The man doesn’t notice how much the dog wants to stay at the fire. He doesn’t respect the instincts of the native animal. The trail follows along a creek, which is frozen but has natural springs along it that create small pools of water with thin ice and coatings of snow to cover them up. The man almost prides himself on how well he can spot these warning signs of possible danger. He also is increasingly happy with the pace he is keeping.
The man soon falls into one of nature’s little traps, a small pool of water, and has only a few minutes to build a fire and get warm and dry before he freezes to death. He tries to stay as calm as possible but in his haste doesn’t pick a good spot to build a fire. He realizes too late when the heat from the fire he has just built starts to melt the snow in the tree branches above him and drops down smothering the fire. “A man alone in the wilderness coupled with stupidity is a deadly combination. To deal with nature takes skill and know-how, this man seems to have neither, he was doomed from the moment he went off alone.”(website)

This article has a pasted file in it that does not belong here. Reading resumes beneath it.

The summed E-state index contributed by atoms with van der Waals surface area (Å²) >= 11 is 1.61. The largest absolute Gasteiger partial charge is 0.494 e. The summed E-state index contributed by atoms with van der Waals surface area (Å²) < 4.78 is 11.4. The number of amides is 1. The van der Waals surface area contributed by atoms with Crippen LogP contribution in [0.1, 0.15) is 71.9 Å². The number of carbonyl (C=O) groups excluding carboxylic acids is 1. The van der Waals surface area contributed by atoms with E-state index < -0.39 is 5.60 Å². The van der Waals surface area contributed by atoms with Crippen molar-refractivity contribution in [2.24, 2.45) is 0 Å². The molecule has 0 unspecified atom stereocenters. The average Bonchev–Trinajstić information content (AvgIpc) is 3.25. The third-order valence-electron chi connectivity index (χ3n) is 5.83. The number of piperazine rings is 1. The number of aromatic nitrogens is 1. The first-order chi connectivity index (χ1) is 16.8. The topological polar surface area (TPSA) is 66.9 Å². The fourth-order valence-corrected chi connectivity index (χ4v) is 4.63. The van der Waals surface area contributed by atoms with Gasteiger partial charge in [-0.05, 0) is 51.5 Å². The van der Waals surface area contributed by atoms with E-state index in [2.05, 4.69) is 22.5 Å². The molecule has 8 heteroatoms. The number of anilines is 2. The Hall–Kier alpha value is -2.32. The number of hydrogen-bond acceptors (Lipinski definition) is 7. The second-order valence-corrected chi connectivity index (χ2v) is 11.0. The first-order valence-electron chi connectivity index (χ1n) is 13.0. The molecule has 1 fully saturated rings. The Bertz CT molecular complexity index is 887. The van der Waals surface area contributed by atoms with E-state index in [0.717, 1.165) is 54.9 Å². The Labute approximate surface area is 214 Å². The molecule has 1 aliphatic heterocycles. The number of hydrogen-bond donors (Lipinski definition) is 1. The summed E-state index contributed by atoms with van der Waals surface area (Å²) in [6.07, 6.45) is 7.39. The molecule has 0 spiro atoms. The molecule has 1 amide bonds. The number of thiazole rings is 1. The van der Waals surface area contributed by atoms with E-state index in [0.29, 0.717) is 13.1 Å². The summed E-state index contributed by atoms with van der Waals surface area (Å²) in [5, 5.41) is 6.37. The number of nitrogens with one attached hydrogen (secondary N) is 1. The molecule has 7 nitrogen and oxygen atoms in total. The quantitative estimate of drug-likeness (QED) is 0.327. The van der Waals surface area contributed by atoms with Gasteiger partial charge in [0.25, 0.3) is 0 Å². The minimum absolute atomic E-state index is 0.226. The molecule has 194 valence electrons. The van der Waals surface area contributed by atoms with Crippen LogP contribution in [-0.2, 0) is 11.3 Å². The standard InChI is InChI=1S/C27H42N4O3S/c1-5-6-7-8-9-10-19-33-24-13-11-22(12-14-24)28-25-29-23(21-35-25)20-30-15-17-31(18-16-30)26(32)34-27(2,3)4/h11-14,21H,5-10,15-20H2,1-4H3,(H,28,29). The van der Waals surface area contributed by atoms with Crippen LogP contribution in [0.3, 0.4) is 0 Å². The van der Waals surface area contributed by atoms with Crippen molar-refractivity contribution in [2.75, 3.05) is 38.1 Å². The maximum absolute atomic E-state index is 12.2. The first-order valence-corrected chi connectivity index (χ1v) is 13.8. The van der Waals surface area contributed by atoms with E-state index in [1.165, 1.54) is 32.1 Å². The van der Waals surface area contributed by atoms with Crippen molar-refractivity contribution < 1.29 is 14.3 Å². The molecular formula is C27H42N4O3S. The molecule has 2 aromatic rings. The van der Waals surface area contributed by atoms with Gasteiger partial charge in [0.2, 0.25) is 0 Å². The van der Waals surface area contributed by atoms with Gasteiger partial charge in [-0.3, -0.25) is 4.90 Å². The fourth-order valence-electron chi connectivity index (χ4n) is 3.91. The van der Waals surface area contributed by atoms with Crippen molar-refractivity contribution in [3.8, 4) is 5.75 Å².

When it is 75 degrees below freezing one person doesn’t have a second chance to build a fire. The temperature is just too cold and exposed parts of the body will start to freeze. The man still believes in his strength to overcome the power of nature and continues to try and build a fire. He doesn’t succeed and at the end accepts his fate and falls asleep thinking about the next day when “the boys” would find him. The story is an illustration of what can happen to a person that doesn’t respect nature and its power. “This is the story of a man’s struggle against nature, trying to survive against impossible odds in a universe indifferent to an individuals fate.”(909) The man was so confident in himself that he traveled with nothing but his lunch and a few matches and birch bark to start a fire. “He has also been warned not to travel alone in such cold, but he goes anyway, with only his dog and confidence for a companion.”(Synopsis, 220)
He has no company, or supplies for the possibility he may confront some type of danger. Whether the danger be with another animal or with his surroundings. The short version of the story was originally published in the Boy Scouts of America Handbook. Any Boy Scout might remember the story form when they were a kid and the lessons that were taught from it when they were younger. They were taught to respect nature for what it is, what it can do, and of course, to always be prepared. If you aren’t, nature will take it’s toll, and what a deadly toll it can be.
Courtney from Study Moose